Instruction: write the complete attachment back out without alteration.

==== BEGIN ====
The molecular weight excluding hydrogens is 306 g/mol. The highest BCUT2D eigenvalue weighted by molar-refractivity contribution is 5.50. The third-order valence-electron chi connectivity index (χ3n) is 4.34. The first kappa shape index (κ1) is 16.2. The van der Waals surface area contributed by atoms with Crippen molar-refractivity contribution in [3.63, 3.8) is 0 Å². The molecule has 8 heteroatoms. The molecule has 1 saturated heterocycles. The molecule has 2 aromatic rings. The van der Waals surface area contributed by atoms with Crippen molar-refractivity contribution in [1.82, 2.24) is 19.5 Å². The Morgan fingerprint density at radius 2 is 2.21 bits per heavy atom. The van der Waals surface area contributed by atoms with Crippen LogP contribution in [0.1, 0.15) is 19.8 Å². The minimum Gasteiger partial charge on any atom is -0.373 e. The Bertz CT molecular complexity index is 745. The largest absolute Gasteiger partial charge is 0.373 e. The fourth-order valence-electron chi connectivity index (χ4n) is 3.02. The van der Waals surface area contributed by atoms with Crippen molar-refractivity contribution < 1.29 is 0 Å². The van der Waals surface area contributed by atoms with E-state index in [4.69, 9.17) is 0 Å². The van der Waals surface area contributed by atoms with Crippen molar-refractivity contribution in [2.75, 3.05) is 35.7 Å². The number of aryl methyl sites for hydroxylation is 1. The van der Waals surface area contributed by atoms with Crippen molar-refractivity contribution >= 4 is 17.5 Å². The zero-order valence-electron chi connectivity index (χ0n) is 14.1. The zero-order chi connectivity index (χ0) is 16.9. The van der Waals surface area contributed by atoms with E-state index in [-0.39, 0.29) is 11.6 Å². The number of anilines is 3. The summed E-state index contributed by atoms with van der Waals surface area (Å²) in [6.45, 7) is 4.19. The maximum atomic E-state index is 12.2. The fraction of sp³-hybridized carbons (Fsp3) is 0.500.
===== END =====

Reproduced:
The molecular weight excluding hydrogens is 306 g/mol. The highest BCUT2D eigenvalue weighted by molar-refractivity contribution is 5.50. The third-order valence-electron chi connectivity index (χ3n) is 4.34. The first kappa shape index (κ1) is 16.2. The van der Waals surface area contributed by atoms with Crippen molar-refractivity contribution in [3.63, 3.8) is 0 Å². The molecule has 8 heteroatoms. The molecule has 1 saturated heterocycles. The molecule has 2 aromatic rings. The van der Waals surface area contributed by atoms with Crippen molar-refractivity contribution in [1.82, 2.24) is 19.5 Å². The Morgan fingerprint density at radius 2 is 2.21 bits per heavy atom. The van der Waals surface area contributed by atoms with Crippen LogP contribution in [0.1, 0.15) is 19.8 Å². The minimum Gasteiger partial charge on any atom is -0.373 e. The Bertz CT molecular complexity index is 745. The largest absolute Gasteiger partial charge is 0.373 e. The fourth-order valence-electron chi connectivity index (χ4n) is 3.02. The van der Waals surface area contributed by atoms with Crippen molar-refractivity contribution < 1.29 is 0 Å². The van der Waals surface area contributed by atoms with E-state index in [4.69, 9.17) is 0 Å². The van der Waals surface area contributed by atoms with Crippen molar-refractivity contribution in [2.75, 3.05) is 35.7 Å². The number of aryl methyl sites for hydroxylation is 1. The van der Waals surface area contributed by atoms with Crippen molar-refractivity contribution >= 4 is 17.5 Å². The zero-order valence-electron chi connectivity index (χ0n) is 14.1. The zero-order chi connectivity index (χ0) is 16.9. The van der Waals surface area contributed by atoms with E-state index in [-0.39, 0.29) is 11.6 Å². The number of anilines is 3. The summed E-state index contributed by atoms with van der Waals surface area (Å²) in [6.45, 7) is 4.19. The maximum atomic E-state index is 12.2. The fraction of sp³-hybridized carbons (Fsp3) is 0.500.